Sunday Dec 16th, 1917
Guard 8-10. 2-4 finished guard – not sorry. Rumour peace five day cessation of hostilities. Hope it is true. Handed ammunition in. Poor Sunday, boxing contest on board. God help us.
The rumour of peace that Frank mentions was probably triggered by the Armistice, signed the day before, between the Russian Bolshevik Government and the Central Powers. It would come into force the following day, at noon on December 17th. Troops remained on the Eastern Front, though fighting had already ceased. There would be one last resumption of hostilities in mid- February 1918, unfortunately after Russia had disbanded its Army.
Peace was formally reached amongst the parties in early March 1918 with the Treaty of Brest-Litovsk. The terms of the Treaty ceded significant territory from the former Russian Empire to, ostensibly, independent rule (Finland, Estonia, Latvia, Lithuania, Belarus and Ukraine). It also freed the Central Powers from fighting on the Eastern Front and ensured the release of prisoners of war, including over 600,000 Austrians. In reality, scared of the ‘Red Army’ threat and enticed by the opportunity to access supplies, the Central Powers left a significant number of troops in the East. Regardless, the formal closure of the Eastern Front was to prove a huge challenge to the Allies in Spring 1918 as the Central Powers began to focus their efforts more fully on the Western Front.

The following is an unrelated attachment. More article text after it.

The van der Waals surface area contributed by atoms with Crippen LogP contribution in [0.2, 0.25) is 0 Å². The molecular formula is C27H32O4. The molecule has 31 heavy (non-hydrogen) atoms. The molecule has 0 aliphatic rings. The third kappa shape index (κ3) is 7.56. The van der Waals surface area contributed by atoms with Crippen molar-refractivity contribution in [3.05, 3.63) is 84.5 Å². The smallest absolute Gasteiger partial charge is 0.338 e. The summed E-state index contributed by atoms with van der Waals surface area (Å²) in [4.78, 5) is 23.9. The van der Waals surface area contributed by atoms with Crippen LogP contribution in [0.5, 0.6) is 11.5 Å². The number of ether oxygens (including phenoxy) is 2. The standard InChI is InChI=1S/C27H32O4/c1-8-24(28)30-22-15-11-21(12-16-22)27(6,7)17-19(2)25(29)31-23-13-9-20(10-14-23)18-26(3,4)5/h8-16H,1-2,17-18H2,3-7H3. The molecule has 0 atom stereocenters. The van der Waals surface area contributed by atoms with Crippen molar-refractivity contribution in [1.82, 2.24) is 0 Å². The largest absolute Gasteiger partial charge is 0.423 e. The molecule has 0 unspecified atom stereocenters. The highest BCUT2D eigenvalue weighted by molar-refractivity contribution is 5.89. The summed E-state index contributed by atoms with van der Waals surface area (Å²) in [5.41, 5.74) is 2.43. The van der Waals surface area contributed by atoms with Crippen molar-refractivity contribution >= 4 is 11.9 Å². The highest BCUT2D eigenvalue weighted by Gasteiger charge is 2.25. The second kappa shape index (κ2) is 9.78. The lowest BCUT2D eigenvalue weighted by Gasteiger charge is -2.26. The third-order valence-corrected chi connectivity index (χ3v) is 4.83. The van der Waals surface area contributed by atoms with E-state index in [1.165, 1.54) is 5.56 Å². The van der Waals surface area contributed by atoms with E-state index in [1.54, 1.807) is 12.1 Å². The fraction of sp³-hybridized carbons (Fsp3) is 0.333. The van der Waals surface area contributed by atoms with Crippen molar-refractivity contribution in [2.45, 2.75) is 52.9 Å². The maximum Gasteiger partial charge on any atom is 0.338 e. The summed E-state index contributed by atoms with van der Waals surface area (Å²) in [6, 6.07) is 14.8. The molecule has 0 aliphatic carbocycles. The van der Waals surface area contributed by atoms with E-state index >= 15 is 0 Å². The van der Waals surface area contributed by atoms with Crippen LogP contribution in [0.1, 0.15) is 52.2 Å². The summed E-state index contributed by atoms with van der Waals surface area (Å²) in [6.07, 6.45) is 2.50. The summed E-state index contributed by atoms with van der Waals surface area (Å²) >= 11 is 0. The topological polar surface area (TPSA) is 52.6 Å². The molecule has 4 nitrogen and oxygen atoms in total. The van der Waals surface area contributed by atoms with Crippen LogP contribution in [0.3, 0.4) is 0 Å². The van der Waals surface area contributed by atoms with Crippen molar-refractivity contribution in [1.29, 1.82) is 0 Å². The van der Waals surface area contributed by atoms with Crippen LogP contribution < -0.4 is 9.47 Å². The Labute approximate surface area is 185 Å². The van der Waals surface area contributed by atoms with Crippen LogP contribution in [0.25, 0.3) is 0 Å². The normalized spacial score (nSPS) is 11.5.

Boxing on the Sabbath
Frank, as a Salvationist, would have been shocked that a boxing contest had been organized on a Sunday. Even today, Sabbath Observance remains one of the key tenets of the Salvation Army. That said, it would not have been only Salvationists who would have expected greater restraint onboard. Relaxation of things like shop opening and theatre performances on Sundays have only happened in Britain since the 1970s and even then inconsistently. In April 2006, the first Sunday arrival of a ferry on Harris, one of the Western Isles of Scotland, caused outcry. As reported, ‘Although the days are long gone when Free Presbyterian ministers tied up children’s swings on Sundays, the Sabbath is still strictly observed in many parts of the Isles.’¹
Despite this example, Sabbath Observance had been weakening since its zenith in the 1700s. In December 1917, The Manchester Guardian newspaper had an interesting insight into attitudes a hundred years before:
References & further reading
¹ ‘Fury at ferry crossing on Sabbath‘ by Gerard Seenan, The Guardian, April 10th, 2006
* ‘Manchester 100 Years Ago’, Dec 31st 1917, Manchester Guardian, copyright 2017 Newspapers.com
‘The First World War: An Illustrated History’ by AJP Taylor (Penguin Books)
Treaty of Brest-Litovsk in Wikipedia
Operation Faustschlag in Wikipedia